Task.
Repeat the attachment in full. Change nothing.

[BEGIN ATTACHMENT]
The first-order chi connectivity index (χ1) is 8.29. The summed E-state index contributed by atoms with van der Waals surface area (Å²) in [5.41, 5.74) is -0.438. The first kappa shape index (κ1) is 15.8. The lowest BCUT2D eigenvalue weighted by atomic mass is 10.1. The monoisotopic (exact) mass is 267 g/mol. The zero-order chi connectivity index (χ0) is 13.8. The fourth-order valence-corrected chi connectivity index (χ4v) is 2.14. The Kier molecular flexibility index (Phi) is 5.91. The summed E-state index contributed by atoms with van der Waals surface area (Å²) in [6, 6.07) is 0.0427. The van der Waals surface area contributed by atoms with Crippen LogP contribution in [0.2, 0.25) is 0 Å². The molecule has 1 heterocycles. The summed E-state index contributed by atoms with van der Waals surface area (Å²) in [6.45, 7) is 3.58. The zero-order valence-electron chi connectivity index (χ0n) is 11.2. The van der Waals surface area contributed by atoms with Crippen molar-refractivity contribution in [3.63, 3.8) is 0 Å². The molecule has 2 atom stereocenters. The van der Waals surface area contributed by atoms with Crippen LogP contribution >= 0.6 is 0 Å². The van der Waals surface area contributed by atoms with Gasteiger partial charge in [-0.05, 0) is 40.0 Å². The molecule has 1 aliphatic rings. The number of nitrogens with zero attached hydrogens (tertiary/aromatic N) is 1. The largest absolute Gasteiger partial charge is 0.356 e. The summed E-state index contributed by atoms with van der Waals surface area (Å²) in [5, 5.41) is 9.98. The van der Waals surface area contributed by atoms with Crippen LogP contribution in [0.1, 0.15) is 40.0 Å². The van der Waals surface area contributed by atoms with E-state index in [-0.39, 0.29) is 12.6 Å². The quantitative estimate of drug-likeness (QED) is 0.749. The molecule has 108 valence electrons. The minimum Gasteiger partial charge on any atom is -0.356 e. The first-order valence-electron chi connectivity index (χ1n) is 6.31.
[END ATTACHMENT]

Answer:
The first-order chi connectivity index (χ1) is 8.29. The summed E-state index contributed by atoms with van der Waals surface area (Å²) in [5.41, 5.74) is -0.438. The first kappa shape index (κ1) is 15.8. The lowest BCUT2D eigenvalue weighted by atomic mass is 10.1. The monoisotopic (exact) mass is 267 g/mol. The zero-order chi connectivity index (χ0) is 13.8. The fourth-order valence-corrected chi connectivity index (χ4v) is 2.14. The Kier molecular flexibility index (Phi) is 5.91. The summed E-state index contributed by atoms with van der Waals surface area (Å²) in [6, 6.07) is 0.0427. The van der Waals surface area contributed by atoms with Crippen LogP contribution in [0.2, 0.25) is 0 Å². The molecule has 1 heterocycles. The summed E-state index contributed by atoms with van der Waals surface area (Å²) in [6.45, 7) is 3.58. The zero-order valence-electron chi connectivity index (χ0n) is 11.2. The van der Waals surface area contributed by atoms with Crippen molar-refractivity contribution in [3.63, 3.8) is 0 Å². The molecule has 2 atom stereocenters. The van der Waals surface area contributed by atoms with Crippen LogP contribution >= 0.6 is 0 Å². The van der Waals surface area contributed by atoms with Gasteiger partial charge in [-0.05, 0) is 40.0 Å². The molecule has 1 aliphatic rings. The number of nitrogens with zero attached hydrogens (tertiary/aromatic N) is 1. The largest absolute Gasteiger partial charge is 0.356 e. The summed E-state index contributed by atoms with van der Waals surface area (Å²) in [5, 5.41) is 9.98. The van der Waals surface area contributed by atoms with Crippen LogP contribution in [0.1, 0.15) is 40.0 Å². The van der Waals surface area contributed by atoms with E-state index in [-0.39, 0.29) is 12.6 Å². The quantitative estimate of drug-likeness (QED) is 0.749. The molecule has 108 valence electrons. The minimum Gasteiger partial charge on any atom is -0.356 e. The first-order valence-electron chi connectivity index (χ1n) is 6.31.